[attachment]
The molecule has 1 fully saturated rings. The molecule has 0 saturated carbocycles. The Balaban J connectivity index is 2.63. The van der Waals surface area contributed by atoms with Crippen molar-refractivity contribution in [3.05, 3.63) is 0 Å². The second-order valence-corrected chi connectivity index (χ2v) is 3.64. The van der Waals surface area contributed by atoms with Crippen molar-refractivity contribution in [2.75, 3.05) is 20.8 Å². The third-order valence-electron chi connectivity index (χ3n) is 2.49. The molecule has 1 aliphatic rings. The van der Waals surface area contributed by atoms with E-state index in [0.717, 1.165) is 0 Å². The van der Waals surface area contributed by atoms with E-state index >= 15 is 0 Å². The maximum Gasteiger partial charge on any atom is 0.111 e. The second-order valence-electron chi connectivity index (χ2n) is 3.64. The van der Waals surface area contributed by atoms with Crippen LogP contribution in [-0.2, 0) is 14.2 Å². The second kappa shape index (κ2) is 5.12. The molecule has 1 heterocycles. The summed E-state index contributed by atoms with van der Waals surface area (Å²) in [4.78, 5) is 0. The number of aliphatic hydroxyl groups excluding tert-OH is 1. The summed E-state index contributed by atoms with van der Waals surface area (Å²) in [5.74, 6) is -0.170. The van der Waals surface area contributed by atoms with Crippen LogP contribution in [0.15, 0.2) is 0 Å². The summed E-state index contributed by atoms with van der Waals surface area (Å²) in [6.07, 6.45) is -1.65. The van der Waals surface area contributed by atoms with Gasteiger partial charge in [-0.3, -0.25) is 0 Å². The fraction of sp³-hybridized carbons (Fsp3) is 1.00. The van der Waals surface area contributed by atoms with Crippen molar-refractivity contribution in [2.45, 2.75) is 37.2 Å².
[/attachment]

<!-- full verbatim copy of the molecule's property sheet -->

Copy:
The molecule has 1 fully saturated rings. The molecule has 0 saturated carbocycles. The Balaban J connectivity index is 2.63. The van der Waals surface area contributed by atoms with Crippen molar-refractivity contribution in [3.05, 3.63) is 0 Å². The second-order valence-corrected chi connectivity index (χ2v) is 3.64. The van der Waals surface area contributed by atoms with Crippen molar-refractivity contribution in [2.75, 3.05) is 20.8 Å². The third-order valence-electron chi connectivity index (χ3n) is 2.49. The molecule has 1 aliphatic rings. The van der Waals surface area contributed by atoms with E-state index in [0.717, 1.165) is 0 Å². The van der Waals surface area contributed by atoms with E-state index >= 15 is 0 Å². The maximum Gasteiger partial charge on any atom is 0.111 e. The second-order valence-electron chi connectivity index (χ2n) is 3.64. The van der Waals surface area contributed by atoms with Crippen LogP contribution in [-0.2, 0) is 14.2 Å². The second kappa shape index (κ2) is 5.12. The molecule has 1 heterocycles. The summed E-state index contributed by atoms with van der Waals surface area (Å²) in [4.78, 5) is 0. The number of aliphatic hydroxyl groups excluding tert-OH is 1. The summed E-state index contributed by atoms with van der Waals surface area (Å²) in [5.74, 6) is -0.170. The van der Waals surface area contributed by atoms with Crippen LogP contribution in [0.15, 0.2) is 0 Å². The summed E-state index contributed by atoms with van der Waals surface area (Å²) in [6.07, 6.45) is -1.65. The van der Waals surface area contributed by atoms with Gasteiger partial charge in [-0.3, -0.25) is 0 Å². The fraction of sp³-hybridized carbons (Fsp3) is 1.00. The van der Waals surface area contributed by atoms with Crippen molar-refractivity contribution in [2.45, 2.75) is 37.2 Å².